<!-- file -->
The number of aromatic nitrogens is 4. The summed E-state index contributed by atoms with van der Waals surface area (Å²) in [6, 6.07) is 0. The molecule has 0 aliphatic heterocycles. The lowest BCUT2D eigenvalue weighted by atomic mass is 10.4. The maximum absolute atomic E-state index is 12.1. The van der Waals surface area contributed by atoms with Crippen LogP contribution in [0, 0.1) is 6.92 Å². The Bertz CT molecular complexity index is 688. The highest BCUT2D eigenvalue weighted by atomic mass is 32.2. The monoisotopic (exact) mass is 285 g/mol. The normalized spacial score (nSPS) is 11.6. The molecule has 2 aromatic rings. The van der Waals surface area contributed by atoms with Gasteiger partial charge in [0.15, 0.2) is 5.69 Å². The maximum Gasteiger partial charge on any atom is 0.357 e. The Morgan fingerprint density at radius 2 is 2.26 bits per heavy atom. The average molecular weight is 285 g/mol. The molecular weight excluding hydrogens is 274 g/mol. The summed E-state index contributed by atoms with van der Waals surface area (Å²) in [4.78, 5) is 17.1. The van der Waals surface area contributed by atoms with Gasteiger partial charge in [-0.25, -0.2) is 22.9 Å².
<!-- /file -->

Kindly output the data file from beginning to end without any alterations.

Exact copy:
The number of aromatic nitrogens is 4. The summed E-state index contributed by atoms with van der Waals surface area (Å²) in [6, 6.07) is 0. The molecule has 0 aliphatic heterocycles. The lowest BCUT2D eigenvalue weighted by atomic mass is 10.4. The maximum absolute atomic E-state index is 12.1. The van der Waals surface area contributed by atoms with Crippen LogP contribution in [0, 0.1) is 6.92 Å². The Bertz CT molecular complexity index is 688. The highest BCUT2D eigenvalue weighted by atomic mass is 32.2. The monoisotopic (exact) mass is 285 g/mol. The normalized spacial score (nSPS) is 11.6. The molecule has 2 aromatic rings. The van der Waals surface area contributed by atoms with Gasteiger partial charge in [0.15, 0.2) is 5.69 Å². The maximum Gasteiger partial charge on any atom is 0.357 e. The Morgan fingerprint density at radius 2 is 2.26 bits per heavy atom. The average molecular weight is 285 g/mol. The molecular weight excluding hydrogens is 274 g/mol. The summed E-state index contributed by atoms with van der Waals surface area (Å²) in [4.78, 5) is 17.1. The van der Waals surface area contributed by atoms with Gasteiger partial charge in [-0.25, -0.2) is 22.9 Å².